Last night’s class had a stimulating discussion that spilled over afterwards. This morning I wrote up something to organize and respond to the main concerns that were raised, and then thought it might also interest the readers of this blog. The page numbers are to the Five Views on Biblical Inerrancy. Here are seven theses on inerrancy.
1. Only the Bible is inerrant. Our interpretations are not inerrant (p. 211).
2. The Bible is inerrant in whatever it intends to affirm. But what does it intend to affirm? This is the question of interpretation.
3. The Bible often clearly affirms a historical fact (e.g., the resurrection of Jesus, the Exodus, the Fall of Adam), while sometimes it rearranges or paraphrases the historical facts to make a theological point (e.g., the different ordering of Christ’s temptations in Matthew and Luke, the slightly varied responses in the synoptics to Jesus’ question, “Who do you say I am?”).
4. The problem (or opportunity) of interpretation is how to determine when Scripture is declaring a historical fact and/or altering the details to make a theological point (p. 241).
5. We must avoid both a conservative and liberal danger. The conservative danger is to identify the inerrancy of Scripture with the inerrancy of our interpretation, and then say that someone who disagrees with our interpretation, say because they take non literally what we think is a historical event, is denying the inerrancy of Scripture (p. 69). Conservatives often make this mistake with Genesis 1. We should argue for our interpretation, while realizing that our evangelical interlocutors equally believe the Bible is the inspired, inerrant Word of God.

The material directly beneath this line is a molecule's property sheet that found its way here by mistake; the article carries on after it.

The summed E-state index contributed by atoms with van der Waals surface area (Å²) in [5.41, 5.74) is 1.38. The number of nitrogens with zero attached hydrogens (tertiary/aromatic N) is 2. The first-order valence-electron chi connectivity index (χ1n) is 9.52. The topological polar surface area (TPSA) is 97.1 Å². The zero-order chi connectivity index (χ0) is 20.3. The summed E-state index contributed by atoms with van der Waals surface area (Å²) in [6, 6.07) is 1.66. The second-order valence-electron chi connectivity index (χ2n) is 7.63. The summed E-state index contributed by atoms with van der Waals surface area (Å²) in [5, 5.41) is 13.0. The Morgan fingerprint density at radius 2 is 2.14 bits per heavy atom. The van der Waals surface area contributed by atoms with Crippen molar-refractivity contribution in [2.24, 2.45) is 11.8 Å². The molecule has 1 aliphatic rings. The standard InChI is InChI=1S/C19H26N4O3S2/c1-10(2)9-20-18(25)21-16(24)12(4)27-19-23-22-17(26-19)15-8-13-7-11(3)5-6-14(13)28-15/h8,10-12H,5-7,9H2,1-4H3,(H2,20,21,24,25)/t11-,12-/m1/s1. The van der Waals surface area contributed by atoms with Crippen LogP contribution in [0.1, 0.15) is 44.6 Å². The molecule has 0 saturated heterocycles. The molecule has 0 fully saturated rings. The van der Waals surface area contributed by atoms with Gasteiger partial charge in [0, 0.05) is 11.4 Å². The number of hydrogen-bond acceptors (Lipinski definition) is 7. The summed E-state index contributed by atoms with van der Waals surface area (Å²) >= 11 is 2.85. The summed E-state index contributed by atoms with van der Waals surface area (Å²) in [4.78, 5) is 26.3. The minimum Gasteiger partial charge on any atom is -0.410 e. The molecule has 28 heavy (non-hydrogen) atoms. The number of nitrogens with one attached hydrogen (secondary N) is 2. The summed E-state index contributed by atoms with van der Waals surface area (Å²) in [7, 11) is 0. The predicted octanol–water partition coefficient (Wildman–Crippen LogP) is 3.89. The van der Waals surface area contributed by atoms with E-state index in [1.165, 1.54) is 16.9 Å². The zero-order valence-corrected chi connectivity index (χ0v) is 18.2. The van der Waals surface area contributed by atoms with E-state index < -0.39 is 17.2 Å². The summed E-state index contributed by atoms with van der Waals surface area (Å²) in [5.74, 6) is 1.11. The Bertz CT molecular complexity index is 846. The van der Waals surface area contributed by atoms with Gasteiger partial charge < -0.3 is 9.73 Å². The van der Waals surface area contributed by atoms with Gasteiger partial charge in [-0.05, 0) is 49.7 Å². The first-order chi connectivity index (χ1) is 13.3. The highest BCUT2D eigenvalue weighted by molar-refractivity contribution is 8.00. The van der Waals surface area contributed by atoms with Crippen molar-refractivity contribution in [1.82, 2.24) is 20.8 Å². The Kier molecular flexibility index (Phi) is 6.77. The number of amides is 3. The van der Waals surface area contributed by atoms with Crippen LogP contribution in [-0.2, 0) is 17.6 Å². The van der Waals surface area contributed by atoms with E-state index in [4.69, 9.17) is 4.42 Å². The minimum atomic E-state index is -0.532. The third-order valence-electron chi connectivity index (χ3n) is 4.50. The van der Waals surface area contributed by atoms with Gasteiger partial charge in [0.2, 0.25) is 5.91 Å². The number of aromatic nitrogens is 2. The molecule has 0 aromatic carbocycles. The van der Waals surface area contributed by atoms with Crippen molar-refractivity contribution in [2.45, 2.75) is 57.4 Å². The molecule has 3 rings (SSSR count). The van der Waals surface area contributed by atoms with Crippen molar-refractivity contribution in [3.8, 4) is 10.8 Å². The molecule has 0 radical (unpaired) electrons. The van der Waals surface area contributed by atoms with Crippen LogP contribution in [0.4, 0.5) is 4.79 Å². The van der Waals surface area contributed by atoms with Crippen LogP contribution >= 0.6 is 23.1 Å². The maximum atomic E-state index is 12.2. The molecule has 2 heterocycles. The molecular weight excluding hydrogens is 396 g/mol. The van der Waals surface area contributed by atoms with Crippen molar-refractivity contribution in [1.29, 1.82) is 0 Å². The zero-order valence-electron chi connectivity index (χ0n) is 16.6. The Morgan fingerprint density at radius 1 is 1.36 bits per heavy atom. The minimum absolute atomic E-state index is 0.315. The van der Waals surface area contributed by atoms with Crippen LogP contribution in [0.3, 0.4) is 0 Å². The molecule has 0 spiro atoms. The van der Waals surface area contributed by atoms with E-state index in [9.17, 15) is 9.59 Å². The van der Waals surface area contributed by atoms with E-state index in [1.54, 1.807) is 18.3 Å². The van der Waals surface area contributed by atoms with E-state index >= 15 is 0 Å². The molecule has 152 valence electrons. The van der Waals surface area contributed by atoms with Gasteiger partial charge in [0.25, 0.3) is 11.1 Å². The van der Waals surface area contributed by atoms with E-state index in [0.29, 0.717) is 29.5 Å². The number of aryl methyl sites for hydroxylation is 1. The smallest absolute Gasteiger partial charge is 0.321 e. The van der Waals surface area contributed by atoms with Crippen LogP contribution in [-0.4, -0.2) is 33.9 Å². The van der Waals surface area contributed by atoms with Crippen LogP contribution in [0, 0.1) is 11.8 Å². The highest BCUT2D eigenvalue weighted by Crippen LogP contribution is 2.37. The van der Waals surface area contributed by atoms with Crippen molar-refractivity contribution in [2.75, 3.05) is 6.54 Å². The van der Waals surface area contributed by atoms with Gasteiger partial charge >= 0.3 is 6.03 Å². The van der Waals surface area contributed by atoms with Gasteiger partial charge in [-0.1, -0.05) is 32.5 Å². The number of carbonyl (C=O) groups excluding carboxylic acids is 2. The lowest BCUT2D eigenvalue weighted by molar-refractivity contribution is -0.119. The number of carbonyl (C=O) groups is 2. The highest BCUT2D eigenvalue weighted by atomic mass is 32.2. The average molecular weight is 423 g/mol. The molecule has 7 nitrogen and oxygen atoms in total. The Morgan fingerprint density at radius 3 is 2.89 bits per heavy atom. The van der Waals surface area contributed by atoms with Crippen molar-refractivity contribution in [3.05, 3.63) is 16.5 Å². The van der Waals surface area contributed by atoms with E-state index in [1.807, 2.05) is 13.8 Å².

6. The liberal danger is to empty the Christian faith of all meaning. The Christian faith is a historical faith, and it rests squarely upon what God has done in time and space. Once we begin interpreting the characters and events in Scripture in non-historical ways, how will we know when to stop? For example, some may say the talking snake in Genesis 3 is merely a poetic way to refer to the presence of Satan or to the temptation itself. But if there was no snake, was there an actual tree? Was there an Adam and Eve? You see how one might eventually conclude there was no historical Fall (see John Feinberg, No One Like Him, p. 613).
7. We must have Christian conviction, charity, and humility. Conviction, to emphasize the fundamental importance of the historical events recorded in Scripture. Charity, to recognize that those who read the Bible worse than they should can still believe the Bible is God’s true Word. And humility, because we might improve our reading of Scripture by dialoguing with them. Inerrancy of Scripture does not guarantee inerrancy of interpretation.
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